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 Post subject: Praying the words of the Mass
PostPosted: Sun Jun 19, 2005 10:01 am 
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Master
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Once in a while at Mass I find myself next to a person who whispers the words that are reserved to the priest at Mass, such as the Eucharistic Prayer or even the words of consecration. It irks me, but more importantly, is this actually illicit, or encouraged?

I read that Pope St Pius X said:
Quote:
The Holy Mass is a prayer itself, even the highest prayer that exists. Is is the Sacrifice dedicated by our Redeemer at the Cross, and repeated every day on the Altar. If you wish to hear the Mass as it should be heard, you must follow with eye, heart, and mouth all that happens at the Altar.

Further, you must pray with the priest the holy words said by him in the Name of Christ and which Christ says by him. You have to associate your heart with the holy feelings which are contained in these words and in this manner you ought to follow all that happens on the Altar. When acting in this way, you have prayed Holy Mass.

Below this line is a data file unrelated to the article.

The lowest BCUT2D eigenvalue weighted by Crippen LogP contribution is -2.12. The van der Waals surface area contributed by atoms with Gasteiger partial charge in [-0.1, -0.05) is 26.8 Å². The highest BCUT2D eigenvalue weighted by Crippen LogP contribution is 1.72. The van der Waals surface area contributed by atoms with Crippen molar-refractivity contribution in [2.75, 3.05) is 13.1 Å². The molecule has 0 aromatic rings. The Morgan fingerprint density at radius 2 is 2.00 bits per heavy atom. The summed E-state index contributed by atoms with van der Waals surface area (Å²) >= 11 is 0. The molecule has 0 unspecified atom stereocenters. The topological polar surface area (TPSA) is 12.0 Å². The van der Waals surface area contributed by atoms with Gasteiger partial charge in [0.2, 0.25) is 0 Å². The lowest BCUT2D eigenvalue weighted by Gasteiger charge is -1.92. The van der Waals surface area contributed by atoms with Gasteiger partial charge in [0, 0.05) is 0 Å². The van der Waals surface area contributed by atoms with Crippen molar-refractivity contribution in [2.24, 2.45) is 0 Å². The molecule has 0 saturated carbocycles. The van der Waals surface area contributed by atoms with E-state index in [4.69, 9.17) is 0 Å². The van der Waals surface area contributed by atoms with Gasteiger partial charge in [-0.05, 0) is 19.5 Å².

I was once told that whispering or saying the words that are reserved to the priest is illicit, so now I'm confused. Did St Pius X mean we pray with the priest quietly in our hearts?

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 Post subject:
PostPosted: Sun Jun 19, 2005 10:10 am 
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Praying does not equal saying, does it?

The words after the bolded section seem to clear it up